Downing: Great question. Both of those players were difference makers after their respective trades. Marcus Peters probably made more splash plays, and he had an unforgettable debut with that pick-six against Seattle that helped propel the Ravens on a 12-game winning streak to finish the regular season. Peters brought his ball hawking ability to Baltimore's defense and quickly earned a contract extension.

But I'd probably have to point to Smith based on his overall impact. He has become an instant leader and made everyone better on defense. Patrick Queen has played like an All-Pro with Smith by his side. The defense went from 20th in points allowed per game without him, to second-best in the NFL (14.7 points) since the trade. Smith is a tone setter. He's a friendly and respected player in the locker room, but he flips the switch once he gets on the field. Teammates follow his lead, and that was evident during and after Sunday's game against the Bengals. All eyes will be on Smith during Sunday's wild-card game, and the Ravens will count on him to slow Cincinnati's high-powered offense.

Mink: Speaking of Peters, I do think the impact of his absence has been somewhat overlooked the past three weeks. Even though Brandon Stephens played well in his two games stepping in for Peters, and Daryl Worley made some big hits last Sunday in Cincinnati, there's just no replacing all the intangibles and instincts of Peters.

Peters adds a different playmaking dynamic and makes quarterbacks think twice about testing him. The Ravens have played a lot of zone coverage this year as they mix and match their approach. That will continue Sunday in Cincinnati, and Joe Burrow will have that in the back of his mind.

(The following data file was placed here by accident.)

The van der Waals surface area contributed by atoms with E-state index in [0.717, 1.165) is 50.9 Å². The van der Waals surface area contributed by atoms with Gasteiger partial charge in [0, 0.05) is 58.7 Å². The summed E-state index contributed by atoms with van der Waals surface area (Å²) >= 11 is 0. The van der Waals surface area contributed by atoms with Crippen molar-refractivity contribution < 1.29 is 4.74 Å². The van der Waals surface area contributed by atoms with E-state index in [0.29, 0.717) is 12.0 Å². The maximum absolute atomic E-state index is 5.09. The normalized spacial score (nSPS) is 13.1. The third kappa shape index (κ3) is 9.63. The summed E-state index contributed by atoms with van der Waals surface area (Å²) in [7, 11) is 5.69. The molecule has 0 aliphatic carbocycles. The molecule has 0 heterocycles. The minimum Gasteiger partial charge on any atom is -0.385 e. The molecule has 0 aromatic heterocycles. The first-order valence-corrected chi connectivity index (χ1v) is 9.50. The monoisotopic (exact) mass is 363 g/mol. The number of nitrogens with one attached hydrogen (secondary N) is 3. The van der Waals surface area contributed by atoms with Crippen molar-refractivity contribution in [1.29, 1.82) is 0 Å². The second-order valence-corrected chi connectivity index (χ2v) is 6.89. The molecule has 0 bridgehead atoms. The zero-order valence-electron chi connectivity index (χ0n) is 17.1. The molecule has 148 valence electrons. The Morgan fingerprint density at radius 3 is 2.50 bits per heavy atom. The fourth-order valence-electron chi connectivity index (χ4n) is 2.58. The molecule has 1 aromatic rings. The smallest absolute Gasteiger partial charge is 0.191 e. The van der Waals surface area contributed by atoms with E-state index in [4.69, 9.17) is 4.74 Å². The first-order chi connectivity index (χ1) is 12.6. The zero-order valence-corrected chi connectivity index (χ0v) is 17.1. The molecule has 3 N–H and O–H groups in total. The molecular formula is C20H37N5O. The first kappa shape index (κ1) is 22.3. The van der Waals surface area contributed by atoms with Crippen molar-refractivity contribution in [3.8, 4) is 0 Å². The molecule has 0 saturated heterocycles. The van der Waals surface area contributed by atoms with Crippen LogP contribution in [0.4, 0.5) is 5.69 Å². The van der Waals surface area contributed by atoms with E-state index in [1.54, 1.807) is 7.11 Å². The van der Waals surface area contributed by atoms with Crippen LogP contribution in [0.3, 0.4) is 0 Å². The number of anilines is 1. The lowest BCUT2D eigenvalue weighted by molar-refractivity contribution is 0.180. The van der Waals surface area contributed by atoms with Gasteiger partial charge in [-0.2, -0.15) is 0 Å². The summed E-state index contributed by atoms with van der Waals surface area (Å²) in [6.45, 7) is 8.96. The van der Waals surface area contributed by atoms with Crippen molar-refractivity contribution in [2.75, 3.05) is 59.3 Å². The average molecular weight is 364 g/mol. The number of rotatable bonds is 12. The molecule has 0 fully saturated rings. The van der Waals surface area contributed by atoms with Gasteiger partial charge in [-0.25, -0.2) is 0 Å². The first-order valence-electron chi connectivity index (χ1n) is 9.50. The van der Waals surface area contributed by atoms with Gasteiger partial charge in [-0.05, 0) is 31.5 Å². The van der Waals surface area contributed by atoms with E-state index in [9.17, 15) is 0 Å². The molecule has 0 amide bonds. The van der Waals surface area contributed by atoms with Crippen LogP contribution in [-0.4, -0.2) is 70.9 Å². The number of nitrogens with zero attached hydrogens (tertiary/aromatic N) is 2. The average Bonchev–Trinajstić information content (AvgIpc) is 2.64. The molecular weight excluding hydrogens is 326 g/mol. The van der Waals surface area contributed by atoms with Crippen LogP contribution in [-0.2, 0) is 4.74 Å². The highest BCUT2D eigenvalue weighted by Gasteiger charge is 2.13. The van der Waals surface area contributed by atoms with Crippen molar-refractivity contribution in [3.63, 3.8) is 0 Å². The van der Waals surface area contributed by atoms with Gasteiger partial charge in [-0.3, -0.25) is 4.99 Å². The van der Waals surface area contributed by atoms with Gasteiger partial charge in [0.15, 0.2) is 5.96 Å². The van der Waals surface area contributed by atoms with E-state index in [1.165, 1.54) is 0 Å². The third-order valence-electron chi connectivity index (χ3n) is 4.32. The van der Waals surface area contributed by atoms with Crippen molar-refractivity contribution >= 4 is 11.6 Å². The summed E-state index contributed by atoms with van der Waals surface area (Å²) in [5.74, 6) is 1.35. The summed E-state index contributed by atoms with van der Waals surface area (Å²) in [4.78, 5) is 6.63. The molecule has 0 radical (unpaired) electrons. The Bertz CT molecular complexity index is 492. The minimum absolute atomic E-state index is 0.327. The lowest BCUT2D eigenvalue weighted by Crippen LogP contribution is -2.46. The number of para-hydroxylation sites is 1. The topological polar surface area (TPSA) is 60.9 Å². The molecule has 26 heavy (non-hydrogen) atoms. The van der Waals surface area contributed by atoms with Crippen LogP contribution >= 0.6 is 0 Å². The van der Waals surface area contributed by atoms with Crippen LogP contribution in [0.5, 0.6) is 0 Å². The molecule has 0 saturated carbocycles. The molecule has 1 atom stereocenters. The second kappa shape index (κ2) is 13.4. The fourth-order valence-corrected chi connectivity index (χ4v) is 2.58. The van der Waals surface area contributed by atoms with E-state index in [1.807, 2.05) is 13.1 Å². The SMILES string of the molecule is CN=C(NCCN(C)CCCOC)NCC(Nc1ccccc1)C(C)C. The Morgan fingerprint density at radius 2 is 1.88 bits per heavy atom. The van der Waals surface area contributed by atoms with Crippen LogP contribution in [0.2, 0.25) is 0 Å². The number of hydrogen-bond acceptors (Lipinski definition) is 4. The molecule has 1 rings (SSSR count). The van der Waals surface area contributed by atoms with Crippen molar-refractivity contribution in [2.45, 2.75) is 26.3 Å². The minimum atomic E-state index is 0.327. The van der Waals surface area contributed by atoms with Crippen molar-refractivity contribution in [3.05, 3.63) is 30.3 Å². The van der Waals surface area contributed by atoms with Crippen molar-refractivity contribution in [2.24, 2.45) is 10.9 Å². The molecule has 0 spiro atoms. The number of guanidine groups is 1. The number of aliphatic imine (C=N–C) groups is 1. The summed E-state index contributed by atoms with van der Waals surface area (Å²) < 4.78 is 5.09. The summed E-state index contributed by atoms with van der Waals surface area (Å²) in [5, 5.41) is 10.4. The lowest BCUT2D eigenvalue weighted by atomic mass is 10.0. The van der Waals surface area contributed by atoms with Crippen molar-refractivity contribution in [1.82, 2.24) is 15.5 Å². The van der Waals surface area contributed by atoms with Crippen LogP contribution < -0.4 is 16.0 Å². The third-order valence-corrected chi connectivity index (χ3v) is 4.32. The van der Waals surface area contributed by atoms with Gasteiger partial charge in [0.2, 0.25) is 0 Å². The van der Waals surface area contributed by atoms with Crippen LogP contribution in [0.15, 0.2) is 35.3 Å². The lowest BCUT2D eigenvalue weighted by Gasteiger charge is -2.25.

Plus, I just think Peters adds a different kind of swagger to this defense, which is already feeling pretty pumped up after last week's game in Cincinnati. It's going to be a physical game, likely with plenty of trash talking going both ways. That's right up Peters' alley.

Downing: There's no doubt that Sunday's game was chippy. This rivalry seems to be ramping up in recent years, and it felt that way in watching the Week 18 matchup. In talking with and listening to Ravens players after Sunday's game, it sure seemed like there was real excitement about getting a rematch against the Bengals in the wild-card round. Smith set the tone in that regard, telling reporters that "those guys know that when we come back next week, we'll be here. I'm excited and I think it's going to be a great opportunity for us to show the world exactly what we're going to do." 

Some Bengals players also took exception to the way the Ravens played the game, suggesting afterwards that there was dirty play from Baltimore's side. I didn't see anything dirty from the Ravens, and Head Coach John Harbaugh also disputed that notion. The Ravens played a tough, physical game, which is what's expected in an AFC North rivalry, but that all took place between the whistles. But that doesn't change how the Bengals feel, which will only elevate the intensity of Sunday's game. These teams don't seem to like each other very much, and we should be in store for another physical football game.